Death knell for higher education
THIS month marks the 22nd year I have worked as an academic.
In that time, I have seen many changes in the university. There have been, of course, some improvements since those early days.
For one thing, technology has transformed things for the better. Let’s take a trip down memory lane.
The very first publication I wrote went through this rather painful process.
First, I had to go to the library and find the relevant cases and journal articles. Then having taken copious notes, I went back to my office where I proceeded to write out my thoughts with an ancient device known as a pen.
Having completed this task, I would send my scratching to a lovely lady in the general office downstairs whose job title was “steno”.
She would type out what I wrote, give it back to me to check and then I would return it to her with any corrections. Finally, it would be placed into a pocket made of paper known as a stamped envelope and posted to the publisher.
Now, all cases and statutes including many journals are online. I type my work myself (with the computer checking my spelling and grammar) and when I am done I e-mail the stuff to the publisher.
All in the comfort of my office where I can play Flight of the Hamsters in between constructing sentences filled with gems of wisdom.
I will be the first to admit that I am quite old-fashioned in many ways, but I can categorically say that I don’t miss the days before the Internet and Word.
Progress, unfortunately, is not always positive. And it saddens me to say that over these last two decades I have seen changes that in my opinion ring the death knell for higher education.
In my opinion, the key problem is that those who decide the direction of our universities have lost track of the values that have to underpin these institutions in order for them to play a meaningful role in society.
There is a growing obsession with form over substance and nowhere is this more evident than in the unhealthy interest taken with university rankings.
Politicians harp on about it, so the Government makes it a priority. Because the Government wants higher rankings, the vice-chancellors start ranting about it too.
Rankings have become the raison d’etre for universities.
The quick fix then becomes the holy grail, hence universities look to the ranking criteria and they focus their efforts on doing all they can to meet those criteria.
This blinkered modus operandi then leads to some seriously contorted developments which ignore the principles that are necessary for the proper foundations of truly good universities.
Academic autonomy is one of those principles.
A university is a complex organisation. It is unlike a factory where there is by and large one goal and usually one method with which to achieve the said goal with the best quality and efficiency.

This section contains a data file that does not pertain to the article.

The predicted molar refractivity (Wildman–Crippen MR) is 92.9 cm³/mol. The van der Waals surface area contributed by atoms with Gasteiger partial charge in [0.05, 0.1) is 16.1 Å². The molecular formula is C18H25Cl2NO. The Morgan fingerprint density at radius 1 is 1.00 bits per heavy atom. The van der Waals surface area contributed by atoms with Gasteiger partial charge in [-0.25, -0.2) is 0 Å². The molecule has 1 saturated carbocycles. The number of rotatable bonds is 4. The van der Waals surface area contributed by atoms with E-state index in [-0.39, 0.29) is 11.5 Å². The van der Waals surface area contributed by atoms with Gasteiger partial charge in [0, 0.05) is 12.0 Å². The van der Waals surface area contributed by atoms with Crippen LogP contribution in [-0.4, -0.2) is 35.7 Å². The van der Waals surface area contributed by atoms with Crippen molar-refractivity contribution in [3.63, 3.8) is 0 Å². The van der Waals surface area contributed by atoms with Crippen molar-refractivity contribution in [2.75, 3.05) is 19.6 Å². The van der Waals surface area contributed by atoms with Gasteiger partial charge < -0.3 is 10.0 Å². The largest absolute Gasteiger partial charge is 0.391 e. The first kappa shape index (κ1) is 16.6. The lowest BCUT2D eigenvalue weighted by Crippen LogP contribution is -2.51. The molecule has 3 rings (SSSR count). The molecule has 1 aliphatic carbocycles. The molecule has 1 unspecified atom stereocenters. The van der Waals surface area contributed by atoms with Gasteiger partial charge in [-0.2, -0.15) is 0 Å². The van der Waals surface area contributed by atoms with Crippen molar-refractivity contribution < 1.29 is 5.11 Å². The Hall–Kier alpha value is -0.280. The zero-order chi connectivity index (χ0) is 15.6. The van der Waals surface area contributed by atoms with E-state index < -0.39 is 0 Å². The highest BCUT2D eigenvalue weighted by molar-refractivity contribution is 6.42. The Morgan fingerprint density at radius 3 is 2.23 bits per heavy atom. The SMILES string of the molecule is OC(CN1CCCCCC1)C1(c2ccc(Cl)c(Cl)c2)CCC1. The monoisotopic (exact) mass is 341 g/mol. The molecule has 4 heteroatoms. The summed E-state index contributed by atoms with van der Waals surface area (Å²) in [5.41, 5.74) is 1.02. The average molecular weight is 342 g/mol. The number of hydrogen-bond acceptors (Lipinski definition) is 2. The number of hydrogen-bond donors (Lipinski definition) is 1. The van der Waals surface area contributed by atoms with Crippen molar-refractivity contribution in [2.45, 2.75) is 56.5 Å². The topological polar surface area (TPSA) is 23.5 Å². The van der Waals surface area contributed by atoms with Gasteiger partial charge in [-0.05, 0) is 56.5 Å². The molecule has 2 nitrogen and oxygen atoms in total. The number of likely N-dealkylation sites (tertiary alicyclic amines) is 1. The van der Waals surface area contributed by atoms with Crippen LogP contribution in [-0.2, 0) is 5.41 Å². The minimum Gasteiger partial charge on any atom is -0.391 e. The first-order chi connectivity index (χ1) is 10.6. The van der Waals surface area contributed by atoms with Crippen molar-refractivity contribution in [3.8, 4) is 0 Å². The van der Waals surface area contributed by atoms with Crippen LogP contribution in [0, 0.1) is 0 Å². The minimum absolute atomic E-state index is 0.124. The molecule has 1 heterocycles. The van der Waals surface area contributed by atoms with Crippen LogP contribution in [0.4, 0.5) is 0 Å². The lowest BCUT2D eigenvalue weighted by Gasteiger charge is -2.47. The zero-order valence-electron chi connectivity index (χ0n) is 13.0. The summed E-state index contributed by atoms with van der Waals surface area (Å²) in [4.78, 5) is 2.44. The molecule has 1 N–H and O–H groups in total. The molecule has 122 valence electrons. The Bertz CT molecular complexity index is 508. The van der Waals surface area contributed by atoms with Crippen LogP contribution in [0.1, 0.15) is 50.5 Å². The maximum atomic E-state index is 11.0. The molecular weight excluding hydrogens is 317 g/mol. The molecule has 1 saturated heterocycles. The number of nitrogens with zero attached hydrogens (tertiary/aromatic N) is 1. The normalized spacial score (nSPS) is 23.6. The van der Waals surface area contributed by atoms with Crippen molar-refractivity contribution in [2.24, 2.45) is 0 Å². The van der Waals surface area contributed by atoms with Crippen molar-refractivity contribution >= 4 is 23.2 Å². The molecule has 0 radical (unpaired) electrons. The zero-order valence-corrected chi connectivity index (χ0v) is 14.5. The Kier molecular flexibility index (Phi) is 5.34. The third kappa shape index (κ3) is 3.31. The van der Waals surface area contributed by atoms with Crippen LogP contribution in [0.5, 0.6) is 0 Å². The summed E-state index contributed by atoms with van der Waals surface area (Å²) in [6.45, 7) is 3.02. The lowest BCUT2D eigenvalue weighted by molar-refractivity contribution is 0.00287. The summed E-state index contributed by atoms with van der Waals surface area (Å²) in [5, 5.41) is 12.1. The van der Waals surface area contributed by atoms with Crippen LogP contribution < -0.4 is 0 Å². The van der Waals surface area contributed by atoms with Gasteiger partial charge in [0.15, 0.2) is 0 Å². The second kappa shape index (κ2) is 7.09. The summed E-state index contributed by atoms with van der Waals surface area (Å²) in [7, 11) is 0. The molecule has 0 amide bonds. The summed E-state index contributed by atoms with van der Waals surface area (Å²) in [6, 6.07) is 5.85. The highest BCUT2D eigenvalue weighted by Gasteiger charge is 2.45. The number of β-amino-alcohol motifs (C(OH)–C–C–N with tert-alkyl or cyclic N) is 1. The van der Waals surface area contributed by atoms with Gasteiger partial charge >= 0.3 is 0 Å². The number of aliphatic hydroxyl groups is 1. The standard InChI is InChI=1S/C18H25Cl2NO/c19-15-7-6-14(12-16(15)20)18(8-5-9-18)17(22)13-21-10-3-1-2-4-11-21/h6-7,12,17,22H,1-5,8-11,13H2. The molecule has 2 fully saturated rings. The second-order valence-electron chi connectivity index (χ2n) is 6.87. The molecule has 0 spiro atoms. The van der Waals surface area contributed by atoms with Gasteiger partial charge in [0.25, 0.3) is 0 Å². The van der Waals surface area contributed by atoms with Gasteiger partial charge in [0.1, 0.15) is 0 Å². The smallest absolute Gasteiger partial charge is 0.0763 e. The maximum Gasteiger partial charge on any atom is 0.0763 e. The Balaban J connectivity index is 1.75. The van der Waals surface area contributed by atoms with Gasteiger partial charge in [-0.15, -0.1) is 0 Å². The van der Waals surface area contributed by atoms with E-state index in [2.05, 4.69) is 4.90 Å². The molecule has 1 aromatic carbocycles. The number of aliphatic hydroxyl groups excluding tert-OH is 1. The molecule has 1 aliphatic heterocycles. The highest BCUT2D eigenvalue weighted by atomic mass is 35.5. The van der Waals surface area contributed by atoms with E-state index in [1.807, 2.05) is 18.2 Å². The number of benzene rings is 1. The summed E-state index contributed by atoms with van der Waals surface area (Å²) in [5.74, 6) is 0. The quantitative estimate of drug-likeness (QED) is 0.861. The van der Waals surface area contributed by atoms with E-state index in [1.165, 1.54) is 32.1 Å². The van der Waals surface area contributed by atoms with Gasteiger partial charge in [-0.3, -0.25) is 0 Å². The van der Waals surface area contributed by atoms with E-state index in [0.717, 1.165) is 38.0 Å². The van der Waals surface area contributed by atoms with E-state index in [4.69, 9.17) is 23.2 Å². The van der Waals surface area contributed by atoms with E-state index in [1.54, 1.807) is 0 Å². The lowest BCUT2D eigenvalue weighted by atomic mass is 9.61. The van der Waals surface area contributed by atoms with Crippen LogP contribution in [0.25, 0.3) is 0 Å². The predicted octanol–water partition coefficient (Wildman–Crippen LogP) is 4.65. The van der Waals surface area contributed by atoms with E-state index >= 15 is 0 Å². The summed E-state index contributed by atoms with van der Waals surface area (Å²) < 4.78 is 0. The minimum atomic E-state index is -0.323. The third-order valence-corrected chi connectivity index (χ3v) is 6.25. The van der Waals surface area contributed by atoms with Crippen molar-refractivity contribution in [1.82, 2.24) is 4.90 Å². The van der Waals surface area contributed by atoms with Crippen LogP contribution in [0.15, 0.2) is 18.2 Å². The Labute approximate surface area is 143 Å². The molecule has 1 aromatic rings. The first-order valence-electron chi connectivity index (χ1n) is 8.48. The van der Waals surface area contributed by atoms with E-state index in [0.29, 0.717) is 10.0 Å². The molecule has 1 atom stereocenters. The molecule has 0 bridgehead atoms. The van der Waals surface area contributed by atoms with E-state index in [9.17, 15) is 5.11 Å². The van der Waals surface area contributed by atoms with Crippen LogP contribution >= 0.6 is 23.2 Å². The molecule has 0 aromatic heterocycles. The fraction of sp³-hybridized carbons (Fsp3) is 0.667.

Even in one faculty, there are many variations. Take, for example, the Faculty of Arts – you have departments as diverse as English and Geography; Urban Planning and Gender Studies; International Studies and Indian Studies; the list goes on.
You can’t possibly be laying down a single criterion for quality for such a diverse group. But that is what happened.
Nowadays, if you want to prove your quality, the only way you can do it, which is embraced by universities, is if you publish in the journals recognised by the ranking organisations.
It doesn’t matter if you are an English professor who publishes well-received novels, or if you are a Gender Studies lecturer who uses your knowledge for women’s activism.
What about the fine arts? Shouldn’t the creation of new ideas in dance and theatre take precedence over an article in some obscure (but acknowledged by the rankers) journal which only a handful of people will read?
Increasingly, the thinking of universities is it is our way or the highway.
Such a top down approach cannot work because each academic unit in a university has its own expertise and its own value system.
This has to be respected because they themselves should know how to advance their discipline both in an academically and socially meaningful manner.
Autonomy brings with it the necessary flexibility for each department and each academic to chart the necessary course which will improve themselves and their own disciplines.
And who should know better what that course should be than those who have trained in that discipline.
I am not against the publishing of works in reputable journals. I acknowledge that they are important to the advancement of academic thought.
What I am saying is that the diversity of academia means that there are numerous methods to determine quality. And the best way to achieve quality is by having true academic autonomy so that those who know best are the ones who determine the way to achieve the best.
BRAVE NEW WORLD By AZMI SHAROM
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